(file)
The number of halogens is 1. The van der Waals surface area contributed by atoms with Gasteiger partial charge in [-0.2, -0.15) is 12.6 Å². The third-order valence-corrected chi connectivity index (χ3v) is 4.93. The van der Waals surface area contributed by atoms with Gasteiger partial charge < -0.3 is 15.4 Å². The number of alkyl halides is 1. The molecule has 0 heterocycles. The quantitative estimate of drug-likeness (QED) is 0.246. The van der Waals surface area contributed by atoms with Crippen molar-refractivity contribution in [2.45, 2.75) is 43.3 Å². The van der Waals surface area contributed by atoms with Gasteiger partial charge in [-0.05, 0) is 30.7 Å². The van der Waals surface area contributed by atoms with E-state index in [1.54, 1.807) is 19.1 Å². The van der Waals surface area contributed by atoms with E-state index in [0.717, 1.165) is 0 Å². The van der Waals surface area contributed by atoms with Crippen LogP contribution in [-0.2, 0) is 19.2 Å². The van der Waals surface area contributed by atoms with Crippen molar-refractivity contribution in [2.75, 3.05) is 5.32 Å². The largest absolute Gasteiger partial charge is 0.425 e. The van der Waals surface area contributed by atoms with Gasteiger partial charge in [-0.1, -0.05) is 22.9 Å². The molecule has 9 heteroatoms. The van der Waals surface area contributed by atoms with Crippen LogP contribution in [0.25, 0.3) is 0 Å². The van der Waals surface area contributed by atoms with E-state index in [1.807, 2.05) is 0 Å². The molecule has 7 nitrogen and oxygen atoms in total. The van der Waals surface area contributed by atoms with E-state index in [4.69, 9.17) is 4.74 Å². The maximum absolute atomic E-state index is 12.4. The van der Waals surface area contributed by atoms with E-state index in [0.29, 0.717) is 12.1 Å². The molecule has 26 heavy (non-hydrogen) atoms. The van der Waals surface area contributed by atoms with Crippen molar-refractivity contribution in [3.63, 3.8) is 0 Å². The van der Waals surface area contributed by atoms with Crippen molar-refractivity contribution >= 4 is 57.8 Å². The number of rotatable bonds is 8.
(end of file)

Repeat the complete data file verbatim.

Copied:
The number of halogens is 1. The van der Waals surface area contributed by atoms with Gasteiger partial charge in [-0.2, -0.15) is 12.6 Å². The third-order valence-corrected chi connectivity index (χ3v) is 4.93. The van der Waals surface area contributed by atoms with Gasteiger partial charge < -0.3 is 15.4 Å². The number of alkyl halides is 1. The molecule has 0 heterocycles. The quantitative estimate of drug-likeness (QED) is 0.246. The van der Waals surface area contributed by atoms with Crippen molar-refractivity contribution in [2.45, 2.75) is 43.3 Å². The van der Waals surface area contributed by atoms with Gasteiger partial charge in [-0.05, 0) is 30.7 Å². The van der Waals surface area contributed by atoms with E-state index in [1.54, 1.807) is 19.1 Å². The van der Waals surface area contributed by atoms with E-state index in [0.717, 1.165) is 0 Å². The van der Waals surface area contributed by atoms with Crippen LogP contribution in [-0.2, 0) is 19.2 Å². The van der Waals surface area contributed by atoms with Crippen molar-refractivity contribution in [2.75, 3.05) is 5.32 Å². The largest absolute Gasteiger partial charge is 0.425 e. The van der Waals surface area contributed by atoms with Gasteiger partial charge in [-0.1, -0.05) is 22.9 Å². The molecule has 9 heteroatoms. The van der Waals surface area contributed by atoms with Crippen LogP contribution in [0.25, 0.3) is 0 Å². The van der Waals surface area contributed by atoms with E-state index in [1.807, 2.05) is 0 Å². The molecule has 7 nitrogen and oxygen atoms in total. The van der Waals surface area contributed by atoms with E-state index in [4.69, 9.17) is 4.74 Å². The maximum absolute atomic E-state index is 12.4. The van der Waals surface area contributed by atoms with E-state index in [0.29, 0.717) is 12.1 Å². The molecule has 26 heavy (non-hydrogen) atoms. The van der Waals surface area contributed by atoms with Crippen molar-refractivity contribution in [3.63, 3.8) is 0 Å². The van der Waals surface area contributed by atoms with Crippen molar-refractivity contribution >= 4 is 57.8 Å². The number of rotatable bonds is 8.